Because this complex process is not a “static” one that is simply set once based on actual current market prices, but rather requires periodic adjustment as the cost of power in the market changes, the present process does not achieve indifference as required by state law. On April 25, SCE, PG&E and SDG&E filed a joint application with the CPUC that proposed a new, more accurate, equitable and transparent way to allocate the costs and benefits of the utilities’ power procurement portfolios among customers. It is called the Portfolio Allocation Methodology (PAM).
Q: What are the existing generation costs that are allocated and will making the utilities’ proposed change harm CCAs?
A: Much of the costs of the utilities’ power procurement portfolios consist of the long-term renewable energy contracts that have supported California’s clean energy goals and have met specific percentage targets for renewable energy. Those long-term agreements, signed by the utilities and in many cases directed by the state’s policymakers, helped make clean and renewable energy plentiful and more affordable, as well as helping meet California’s ambitious climate action goals.
The proposed PAM is a superior way of ensuring indifference among customers because it recovers actual costs and allocates actual benefits to all customers on whose behalf the power resources were procured, which ensures customers pay for what they receive and benefit from what they pay for. It meets the requirements of California law to treat all customers equally, and not leave one set of customers holding more of the bill for the utility’s power supply portfolio obtained to serve all customers.
The PAM proposal does not impinge on the right of local governments or agencies to investigate or form CCAs; it simply addresses the broken indifference methodology to ensure equity for all customers and the long-term sustainability of customer choice and California’s clean energy and climate action goals. The PAM proposal would eliminate the shift of power procurement costs from departing load customers to remaining bundled service customers by allocating the benefits and actual net costs of the utility’s power procurement portfolio to all customers consistent with the intent of AB 117 to avoid such a cost shift.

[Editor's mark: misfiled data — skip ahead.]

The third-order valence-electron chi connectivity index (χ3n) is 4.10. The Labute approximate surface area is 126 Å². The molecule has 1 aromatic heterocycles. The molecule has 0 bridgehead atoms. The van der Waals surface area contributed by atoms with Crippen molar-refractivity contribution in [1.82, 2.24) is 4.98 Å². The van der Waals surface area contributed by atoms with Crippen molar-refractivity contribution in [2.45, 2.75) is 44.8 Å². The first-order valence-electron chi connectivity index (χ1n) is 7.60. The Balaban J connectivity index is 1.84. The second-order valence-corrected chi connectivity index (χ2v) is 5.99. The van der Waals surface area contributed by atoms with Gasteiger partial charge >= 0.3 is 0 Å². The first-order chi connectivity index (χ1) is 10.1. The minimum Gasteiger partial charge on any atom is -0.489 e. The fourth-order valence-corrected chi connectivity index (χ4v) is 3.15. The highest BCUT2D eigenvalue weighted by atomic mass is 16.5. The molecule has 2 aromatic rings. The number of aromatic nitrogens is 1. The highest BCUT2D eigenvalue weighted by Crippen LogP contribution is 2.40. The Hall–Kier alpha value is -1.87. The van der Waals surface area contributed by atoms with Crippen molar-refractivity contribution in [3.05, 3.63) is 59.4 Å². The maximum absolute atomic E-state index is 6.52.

Q: What could be the impact on customers if costs are not shared equitably and accurately?
A: Much of the clean renewable power we have today is because of choices California made over the past 15 years to require the utilities to enter into long-term renewable contracts to serve their bundled service customers. Those long-term renewable contracts have been the backbone of creating a competitive renewable energy supply industry in California and beyond which has driven down costs for renewable energy consistently in recent years.
SCE supports our customers’ right to purchase power from a CCA. But no customer should pay more than their share for the clean energy choices made to meet state policy, while others pay less.
The PAM proposal addresses this problem by asking the CPUC to approve a new methodology to treat all customers equitably and helps ensure our common goals for an affordable, safe, reliable and clean energy future.